Article

The U.S. Congress: Protecting and Accommodating Religion

Allen D. Hertzke

in The Oxford Handbook of Church and State in the United States

Published in print November 2010 | ISBN: 9780195326246
Published online January 2011 | | DOI: http://dx.doi.org/10.1093/oxfordhb/9780195326246.003.0014

Series: Oxford Handbooks

 The U.S. Congress: Protecting and Accommodating Religion

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This article discusses the role played by Congress in protecting the free exercise of religion and in demarcating the boundaries between church and state. The U.S. Congress has always been a defender of religious freedom while simultaneously taking a more accommodating stance toward the constitutional prohibition against state establishment. This blend mirrors the effort of the Establishment and Free Exercise Clauses of the First Amendment to assuage the expansive practice of religion in the nation. On both fronts, however, the limits to which Congress is willing to stretch are disclosed. For instance, it denied the free exercise claims of the Mormons in the nineteenth century, prohibited polygamy, rebuffed attempts to sanction overt sectarian favoritism by the government, and resisted efforts to proclaim America as a Christian nation.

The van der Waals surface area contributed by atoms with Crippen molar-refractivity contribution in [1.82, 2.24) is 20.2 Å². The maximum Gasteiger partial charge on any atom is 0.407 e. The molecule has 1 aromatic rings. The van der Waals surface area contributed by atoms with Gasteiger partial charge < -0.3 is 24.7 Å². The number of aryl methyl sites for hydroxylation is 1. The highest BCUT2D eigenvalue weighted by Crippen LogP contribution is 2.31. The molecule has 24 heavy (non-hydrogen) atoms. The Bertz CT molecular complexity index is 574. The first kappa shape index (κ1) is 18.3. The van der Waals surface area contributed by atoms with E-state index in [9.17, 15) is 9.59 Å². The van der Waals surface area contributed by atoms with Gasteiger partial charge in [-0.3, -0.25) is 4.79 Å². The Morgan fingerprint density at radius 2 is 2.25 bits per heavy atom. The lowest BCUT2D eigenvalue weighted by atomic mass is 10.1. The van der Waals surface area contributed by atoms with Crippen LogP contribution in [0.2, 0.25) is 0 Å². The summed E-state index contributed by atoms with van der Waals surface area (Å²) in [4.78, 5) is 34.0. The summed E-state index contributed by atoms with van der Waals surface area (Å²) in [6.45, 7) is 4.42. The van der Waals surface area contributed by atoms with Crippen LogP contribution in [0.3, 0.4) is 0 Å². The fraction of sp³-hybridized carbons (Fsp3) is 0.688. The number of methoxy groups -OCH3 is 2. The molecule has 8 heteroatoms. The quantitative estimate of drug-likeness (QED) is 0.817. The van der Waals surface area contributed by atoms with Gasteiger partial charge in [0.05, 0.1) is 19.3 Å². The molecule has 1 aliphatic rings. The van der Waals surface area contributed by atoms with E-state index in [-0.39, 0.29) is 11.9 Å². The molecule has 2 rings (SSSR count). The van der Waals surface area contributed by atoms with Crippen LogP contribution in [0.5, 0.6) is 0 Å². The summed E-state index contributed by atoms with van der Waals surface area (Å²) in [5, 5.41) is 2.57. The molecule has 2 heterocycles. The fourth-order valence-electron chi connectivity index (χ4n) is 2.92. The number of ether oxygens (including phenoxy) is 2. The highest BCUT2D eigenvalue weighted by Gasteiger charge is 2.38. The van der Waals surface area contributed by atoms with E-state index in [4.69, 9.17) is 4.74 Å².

Keywords: congress; church and state; religion; U.S. Congress; religious freedom; state establishment; free exercise

Article.  7398 words. 

Subjects: Politics ; US Politics ; Comparative Politics

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